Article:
Wednesday, January 12, 2011

You’re doing it wrong: QR Codes and how to use them

The QR code. Shrouded in mystery and desire for only the elite consumer. Every product and print ad with it’s own Delta Sky Club–like access. They came by storm and like most technology their true potential has been mostly speculative and mostly wrong.

So how did this happen? Well, it’s a classic case of cart before the horse. At present you’ll most frequently see QR codes in magazines, allowing you access to special websites, deals and product information using your smart phone. It’s true that desire can be cultivated through secrecy, but the technology used to read these codes isn’t as developed as it should be. Currently, to read a QR code your phone will need the right app, followed by the laborious process of taking the picture, which requires you to find the camera function, focus the shot for about 4-5 seconds and finally be taken to your pot of gold...that is if your signal is strong enough to get online. While this may not always be the case, in whole it still feels like an extra step. You’re better off giving them a code to enter on their home computer, where they’re actually making the purchase. And as if the process isn’t complex enough, some QR codes have even made their way onto outdoor boards…on the interstate.

So what to do? Just stuff our little pixilated friend into a drawer for another few years? Not quite. Think like the airlines. As frequent travelers know, you can now check in, navigate security and board your plane with a QR code read from your phone. This is because QR codes can store infinitely more information than the barcode, information about you. So back to our desire to be special, why not put these codes in the hands of the consumer?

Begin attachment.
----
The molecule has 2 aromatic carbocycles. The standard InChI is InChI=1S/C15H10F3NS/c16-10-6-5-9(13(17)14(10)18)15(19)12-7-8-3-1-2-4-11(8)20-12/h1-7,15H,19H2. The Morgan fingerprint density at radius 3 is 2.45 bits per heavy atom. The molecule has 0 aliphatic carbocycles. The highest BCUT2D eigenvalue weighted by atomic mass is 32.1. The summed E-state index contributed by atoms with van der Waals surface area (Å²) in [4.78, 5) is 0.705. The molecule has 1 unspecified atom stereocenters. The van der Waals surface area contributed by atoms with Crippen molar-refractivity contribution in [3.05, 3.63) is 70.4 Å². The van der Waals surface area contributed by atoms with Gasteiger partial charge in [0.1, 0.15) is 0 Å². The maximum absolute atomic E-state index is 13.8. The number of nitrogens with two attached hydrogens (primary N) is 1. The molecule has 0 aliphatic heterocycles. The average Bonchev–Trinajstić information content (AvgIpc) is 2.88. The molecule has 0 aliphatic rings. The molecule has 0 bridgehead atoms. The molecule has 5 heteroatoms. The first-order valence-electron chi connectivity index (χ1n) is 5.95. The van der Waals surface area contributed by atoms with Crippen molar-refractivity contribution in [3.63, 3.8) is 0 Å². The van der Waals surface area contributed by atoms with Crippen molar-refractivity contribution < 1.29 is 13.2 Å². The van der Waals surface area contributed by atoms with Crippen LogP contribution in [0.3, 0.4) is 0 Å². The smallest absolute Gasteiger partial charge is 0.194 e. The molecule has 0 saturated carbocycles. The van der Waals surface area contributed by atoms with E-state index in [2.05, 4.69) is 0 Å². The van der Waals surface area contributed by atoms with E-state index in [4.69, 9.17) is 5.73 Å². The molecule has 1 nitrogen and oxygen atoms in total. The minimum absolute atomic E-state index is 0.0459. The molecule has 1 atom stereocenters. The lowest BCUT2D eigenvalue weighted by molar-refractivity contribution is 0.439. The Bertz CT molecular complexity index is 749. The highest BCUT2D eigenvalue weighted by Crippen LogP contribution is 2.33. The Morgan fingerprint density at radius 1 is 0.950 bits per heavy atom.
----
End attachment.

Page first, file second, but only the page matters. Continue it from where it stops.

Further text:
Imagine you’re shopping for clothes. With the help of an application, you make your own QR code that specifies the style, brands, size and even colors you like (a one time process). Next time you enter the mall or store, your code can be scanned telling you what clothiers have the items you’re looking for, whether they’re on sale, pull online coupons to use and even track your rewards programs. It’s easy, makes the consumer experience simpler and most of all provides true customization.

This is how technology should be used in advertising. Not just thrown into the mix as the next big thing, but tailored to do what we’re trying to accomplish, create an engaging experience for consumers while driving purchase.


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